6. The ion-trap mass analyzing apparatus according to claim 3, wherein-only a dipole auxiliary AC electric field is generated between electrodes in the first part time of a predetermined time, and a quadrupole auxiliary electric field is superimposed in the second part time of the predetermined time.
7. The ion-trap mass analyzing apparatus according to claim 3, wherein only a dipole auxiliary AC electric field is generated between electrodes in the first part time of a predetermined time and only a quadrupole auxiliary electric field is generated in the second part time of the predetermined time.
8. An ion-trap mass analyzing apparatus having an annular ring electrode and two end cap electrodes facing each other so as to sandwich the ring electrode, wherein RF electric field is formed to trap ions between electrodes by applying RF voltage between the ring and the end-cap electrodes by power supply, and two types of auxiliary AC electric fields are also formed between electrodes; one of them is a dipole one which is formed by applying out-of-phase AC voltages between the two end-caps; the other is a quadrupole one which is formed by applying in-phase AC voltages between the two end-caps or to the ring electrode; being controlled so as to form such quadrupole auxiliary field after forming a dipole auxiliary field alternately.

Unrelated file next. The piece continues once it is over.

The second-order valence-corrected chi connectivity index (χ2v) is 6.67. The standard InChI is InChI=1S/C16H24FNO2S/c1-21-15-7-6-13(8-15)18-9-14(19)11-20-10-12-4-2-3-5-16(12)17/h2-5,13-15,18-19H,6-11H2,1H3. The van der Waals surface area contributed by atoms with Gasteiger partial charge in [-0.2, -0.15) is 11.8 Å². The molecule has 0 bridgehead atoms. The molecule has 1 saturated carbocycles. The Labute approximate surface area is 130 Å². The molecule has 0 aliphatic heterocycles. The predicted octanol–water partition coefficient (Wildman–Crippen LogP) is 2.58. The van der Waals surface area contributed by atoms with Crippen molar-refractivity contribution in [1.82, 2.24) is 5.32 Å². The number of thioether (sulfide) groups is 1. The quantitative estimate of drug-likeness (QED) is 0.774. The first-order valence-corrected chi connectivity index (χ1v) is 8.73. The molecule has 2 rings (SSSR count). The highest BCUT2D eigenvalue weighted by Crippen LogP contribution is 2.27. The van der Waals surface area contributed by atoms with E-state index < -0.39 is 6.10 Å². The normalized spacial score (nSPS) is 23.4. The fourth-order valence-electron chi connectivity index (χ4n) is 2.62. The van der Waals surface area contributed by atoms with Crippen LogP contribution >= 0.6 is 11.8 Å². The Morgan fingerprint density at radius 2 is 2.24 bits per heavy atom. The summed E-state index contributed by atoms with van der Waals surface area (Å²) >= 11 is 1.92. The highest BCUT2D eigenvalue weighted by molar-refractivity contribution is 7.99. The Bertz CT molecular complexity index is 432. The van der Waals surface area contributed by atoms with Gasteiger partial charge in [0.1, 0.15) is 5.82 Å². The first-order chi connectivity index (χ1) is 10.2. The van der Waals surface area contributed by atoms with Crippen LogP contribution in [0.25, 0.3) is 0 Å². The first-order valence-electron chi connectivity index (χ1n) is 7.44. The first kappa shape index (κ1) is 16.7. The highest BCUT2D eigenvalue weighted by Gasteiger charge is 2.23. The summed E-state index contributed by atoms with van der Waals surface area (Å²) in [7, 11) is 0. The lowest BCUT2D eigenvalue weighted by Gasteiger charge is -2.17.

9. An ion-trap mass analyzing apparatus having an annular ring electrode and two end cap electrodes facing each other so as to sandwich the ring electrode, wherein at least a high-frequency voltage of a DC voltage and the high-frequency voltage to select an ion species having a mass-to-charge ratio to be detected out of ions stably captured in a quadrupole electric field formed in an inter-electrode space by applying at least high-frequency voltage of a DC voltage and the high-frequency voltage between the ring electrode and the end cap electrodes from a main power supply by generating an auxiliary AC electric field weaker than the quadrupole electric field and thereby, amplifying the trajectories of the ions to be mass selected detected and emitting the ion from the inter-electrode space; wherein a dipole auxiliary electric field and a quadrupole auxiliary electric field are temporally alternately applied within a predetermined time to such two types of auxiliary AC electric fields as a dipole auxiliary AC electric field generated by applying AC voltages shifted from each other by half time phase to the two end cap electrodes and a quadrupole auxiliary AC electric field generated by applying AC voltages having the same phase to the two end cap electrodes or applying an auxiliary AC voltage to the ring electrode.
10. An ion-trap mass analyzing method comprising the steps of applying an AC voltage to an electrode to capture ions in a trap space and forming first and second auxiliary electric fields for supplying energy to the captured ions to increase the amplitude of their oscillation, wherein the first auxiliary electric field has less influence of the amplitude of an ion on the position of it than the second auxiliary electric field and the second electric field is formed after the first electric field is formed.